This method works for both A2 and A3 injuries. If you cannot bend the middle
joint (known as the proximal interphalangeal joint), the A3 pullie is
directly protected. Climbing is such that, in most instances, if you cannot
bend this joint then you will not bend the one below it, thereby indirectly
protecting the A2 pullie. If you find a way to bend this latter joint whilst
holding on …don’t, e.g. pulling on a flat jug.
Lesson Number 2: recovery is a process. Consider pain as an index of the
damage you are doing. If it is not painful, you are probably fine. And this
includes during your warm up. Reduce the tightness of the tape slowly and
progressively over a number of weeks depending on whether it hurts following
Remember, this is a guide only. You must first see a qualified medical
specialist to assess and diagnose your injury. This may be anyone from a
myotherapist to a hand specialist, and has more to do with their
understanding of climbing injuries than the number of degrees they have.
Most medicos will not have had much experience with this type of injury, not
least of all because climbers don't often ask for their opinion.
Lesson Number 3: pre-emptive taping, like the currently popular pre-emptive
strike, will get you in a big pot of poo. Like George W Bush, it may take a
while for the odious aroma of error to reach your senses. If it is at all
effective, the physiological rules of engagement will predicate a long term
progressive weakening of the pullie system. You don't want that.
COMMON TAPING PROBLEMS
Contact dermatitis is probably the most common. This is a local skin
reaction in response to the tapes adhesives. Cheap tapes use cheap adhesives
and as such elicit a greater propensity to cause contact dermatitis. To
minimise this apply brown Leuko tape only.
If you are sensitive to tape then use a hypoallergenic underlay such as
Fixomul. When you finish climbing be sure to wash off all the sticky stuff
and apply a skin cream.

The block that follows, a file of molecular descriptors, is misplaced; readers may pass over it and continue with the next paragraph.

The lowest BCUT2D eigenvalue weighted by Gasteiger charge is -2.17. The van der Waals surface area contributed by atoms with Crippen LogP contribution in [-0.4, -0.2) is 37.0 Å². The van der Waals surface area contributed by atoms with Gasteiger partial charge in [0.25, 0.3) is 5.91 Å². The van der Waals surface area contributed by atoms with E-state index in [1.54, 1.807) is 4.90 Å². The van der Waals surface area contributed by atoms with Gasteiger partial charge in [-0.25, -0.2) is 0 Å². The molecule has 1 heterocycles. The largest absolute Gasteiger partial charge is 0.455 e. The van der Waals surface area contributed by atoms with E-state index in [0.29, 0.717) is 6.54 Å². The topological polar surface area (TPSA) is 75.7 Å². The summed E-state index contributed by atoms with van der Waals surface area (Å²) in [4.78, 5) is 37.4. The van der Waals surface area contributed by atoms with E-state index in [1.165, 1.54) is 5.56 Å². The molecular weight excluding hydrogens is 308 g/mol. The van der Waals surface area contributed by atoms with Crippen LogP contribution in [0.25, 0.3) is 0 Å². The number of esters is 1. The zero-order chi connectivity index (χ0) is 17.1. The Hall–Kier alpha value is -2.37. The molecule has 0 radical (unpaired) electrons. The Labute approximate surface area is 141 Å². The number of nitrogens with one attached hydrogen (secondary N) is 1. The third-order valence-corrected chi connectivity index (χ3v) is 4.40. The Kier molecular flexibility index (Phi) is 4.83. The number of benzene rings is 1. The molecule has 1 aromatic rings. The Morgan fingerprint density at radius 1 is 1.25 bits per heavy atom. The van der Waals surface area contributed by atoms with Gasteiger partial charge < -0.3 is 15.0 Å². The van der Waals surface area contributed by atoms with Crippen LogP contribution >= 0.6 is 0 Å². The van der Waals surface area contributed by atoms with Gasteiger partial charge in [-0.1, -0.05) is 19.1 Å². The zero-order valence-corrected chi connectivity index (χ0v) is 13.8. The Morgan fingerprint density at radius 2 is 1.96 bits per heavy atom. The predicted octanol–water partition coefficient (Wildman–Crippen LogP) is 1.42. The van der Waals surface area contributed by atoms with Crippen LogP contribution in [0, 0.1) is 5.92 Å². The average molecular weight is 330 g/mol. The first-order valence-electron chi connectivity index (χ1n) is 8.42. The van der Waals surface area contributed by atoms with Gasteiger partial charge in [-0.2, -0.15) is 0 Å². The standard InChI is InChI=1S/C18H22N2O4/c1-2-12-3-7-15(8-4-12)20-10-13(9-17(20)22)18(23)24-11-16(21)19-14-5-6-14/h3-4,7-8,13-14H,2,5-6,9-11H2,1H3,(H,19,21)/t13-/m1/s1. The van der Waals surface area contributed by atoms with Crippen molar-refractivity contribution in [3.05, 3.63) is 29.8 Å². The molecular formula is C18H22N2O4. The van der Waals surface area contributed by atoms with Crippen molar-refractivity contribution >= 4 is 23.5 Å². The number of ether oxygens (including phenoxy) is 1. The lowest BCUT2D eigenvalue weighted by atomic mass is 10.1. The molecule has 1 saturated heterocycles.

Tape will also slacken over a relatively short period of time. You will need
to re-tape every hour or so to maintain its effectiveness, irrespective of
whether the injury site is not painfull.
Lesson Number 4: physiological overload interspersed
with rest generates strength; overload without rest causes degeneration. Not
a difficult concept. All climbers will, however, be injured at some point.
It is the nature of climbers that they try, at times, too hard, or things
just don’t quite go according to plan. Your injury’s worst enemy is your
ego, which will tell you that you too can look good doing 1-5-9 on the
campus board just like Bla Bla. Ironically, the same passion that drives you
to go climbing in the first place will also hinder your recovery. If you get
an injury, be smart about it. Mmm...sounds like a road safety commercial.
You get the idea though.
Taping Help Protect Me From Finger Injuries - From TradGirl web site.
Home | Guide | Gallery | Tech Tips | Articles | Reviews | Dictionary | Forum | Links | About | Search
Chockstone Photography | Landscape Photography Australia | Australian Landscape Photography
Please read the full disclaimer before using any information contained on these pages.
All text, images and video on this site are copyright. Unauthorised use is strictly prohibited.
No claim is made about the suitability of the information on this site, for any purpose, either stated or implied. By reading the information on this site, you accept full responsibility for it's use, and any consequences of that use.